When talking about chicken recipes, it’s hard to deny that there is one dish in particular that stands high above the rest, casting its crispy shadow on the lesser foods over which it rules. That dish, of course, is fried chicken.
Many people shy away from fried chicken because of health concerns. If this describes you, we have some good news. While we will admit that fried chicken should definitely not be a daily indulgence, most people tend to overestimate its calorie count. Gram for gram, fried chicken is only slightly higher than beef in both fat and calories, and it’s still higher in protein and most vitamins and minerals.
Now that we’ve alleviated your guilt, let’s talk about the most important part of fried chicken: its deliciousness. There’s a reason that almost every culture has a version of fried chicken in their culinary heritage. They’re all different, but there are certain characteristics they all share that make them uniquely fried chicken.
The perfect fried chicken is crispy on the outside, with a flavourful crust that contrasts and complements the tender chicken it contains. The starch is deeply browned, allowing the complex flavours created by the Maillard reaction to shine through, without letting anything burn. The meat is perfectly seasoned, and cooked to the point of being tender, but still moist.
If this seems daunting, don’t worry. You don’t need a military rank to make perfect fried chicken.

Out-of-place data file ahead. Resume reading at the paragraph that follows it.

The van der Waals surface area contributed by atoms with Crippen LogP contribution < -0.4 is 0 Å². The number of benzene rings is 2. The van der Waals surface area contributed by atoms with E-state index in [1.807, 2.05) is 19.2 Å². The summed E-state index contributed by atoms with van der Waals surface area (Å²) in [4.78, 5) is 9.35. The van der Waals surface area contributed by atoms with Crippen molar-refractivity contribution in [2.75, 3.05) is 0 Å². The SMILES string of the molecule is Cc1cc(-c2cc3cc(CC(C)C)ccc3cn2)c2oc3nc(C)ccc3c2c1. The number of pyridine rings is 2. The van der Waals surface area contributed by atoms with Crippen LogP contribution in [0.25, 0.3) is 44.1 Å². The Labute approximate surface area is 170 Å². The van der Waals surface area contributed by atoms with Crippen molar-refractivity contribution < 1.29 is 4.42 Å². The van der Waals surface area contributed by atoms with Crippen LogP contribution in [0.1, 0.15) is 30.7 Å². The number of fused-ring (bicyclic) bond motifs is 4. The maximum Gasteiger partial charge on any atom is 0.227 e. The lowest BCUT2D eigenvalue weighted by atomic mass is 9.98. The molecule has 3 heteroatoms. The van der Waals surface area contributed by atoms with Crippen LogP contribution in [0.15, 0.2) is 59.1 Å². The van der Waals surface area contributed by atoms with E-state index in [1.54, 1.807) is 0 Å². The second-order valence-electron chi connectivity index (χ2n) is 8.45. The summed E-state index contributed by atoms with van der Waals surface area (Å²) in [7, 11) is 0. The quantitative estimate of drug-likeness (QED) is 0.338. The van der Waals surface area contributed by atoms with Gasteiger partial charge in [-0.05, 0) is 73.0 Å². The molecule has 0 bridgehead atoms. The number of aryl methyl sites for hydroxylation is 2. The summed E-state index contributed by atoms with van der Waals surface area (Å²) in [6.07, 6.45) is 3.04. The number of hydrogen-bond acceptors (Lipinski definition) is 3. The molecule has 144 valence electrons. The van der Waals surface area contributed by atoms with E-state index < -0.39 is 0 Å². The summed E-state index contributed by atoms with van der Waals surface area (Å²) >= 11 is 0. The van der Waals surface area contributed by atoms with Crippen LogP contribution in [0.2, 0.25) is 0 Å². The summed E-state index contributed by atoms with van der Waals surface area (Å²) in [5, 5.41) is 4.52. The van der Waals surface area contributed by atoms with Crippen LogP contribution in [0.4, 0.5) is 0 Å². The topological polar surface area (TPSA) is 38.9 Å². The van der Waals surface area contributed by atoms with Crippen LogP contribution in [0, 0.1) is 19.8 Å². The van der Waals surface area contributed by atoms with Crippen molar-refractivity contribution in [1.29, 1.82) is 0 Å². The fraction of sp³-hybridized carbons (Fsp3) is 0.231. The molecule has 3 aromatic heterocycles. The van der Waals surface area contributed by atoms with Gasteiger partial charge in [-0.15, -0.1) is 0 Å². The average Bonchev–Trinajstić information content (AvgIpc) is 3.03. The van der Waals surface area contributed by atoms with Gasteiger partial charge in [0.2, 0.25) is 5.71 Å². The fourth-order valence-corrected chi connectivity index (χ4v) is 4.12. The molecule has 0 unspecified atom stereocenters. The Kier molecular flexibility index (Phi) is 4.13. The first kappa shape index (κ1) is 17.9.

To begin, let us consider its components:
Starch. This is what creates the crust, and various choices dramatically affect texture and flavour. Plain old flour is the most common choice, but potato starch is commonly used in Japanese and Korean style fried chicken, and corn starch is often used in Chinese styles.
Herbs and spices. There’s no secret here. Seasoning the starch before dredging the chicken adds flavour and will set your fried chicken apart.
Brining. Even if you typically skip the brining step on your roast chicken, you’ll want to reconsider when it comes to fried chicken. It’s an easy step that adds flavour, locks in moisture, and tenderizes the meat. Whether you use salt or buttermilk, brining can make all the difference in fried chicken.
Meat. Choosing the right cut of meat is important. Consider using boneless, skinless chicken thighs. Not only is the dark meat juicier and more flavourful, it can also withstand higher temperatures, meaning you can get that extra-crispy coating without drying out your chicken.
Cooking. Despite its specific name, there are many ways to cook fried chicken. In addition to the traditional deep-fry, fried chicken can easily be made in the oven, or through a combination of the two.
How to Make Classic Fried Chicken
Step 1: Brine and marinate the chicken
In a sealable food container or Ziploc bag, combine enough buttermilk to cover the chicken, about 4 cups, with your choice of seasoning. Place the chicken pieces in the marinade, seal, and let sit for at least 30 minutes. The longer the chicken marinates, the more flavourful it will be.
Note: Not sure what seasoning to use? Try a mix of cayenne, paprika, garlic powder, salt, and black pepper.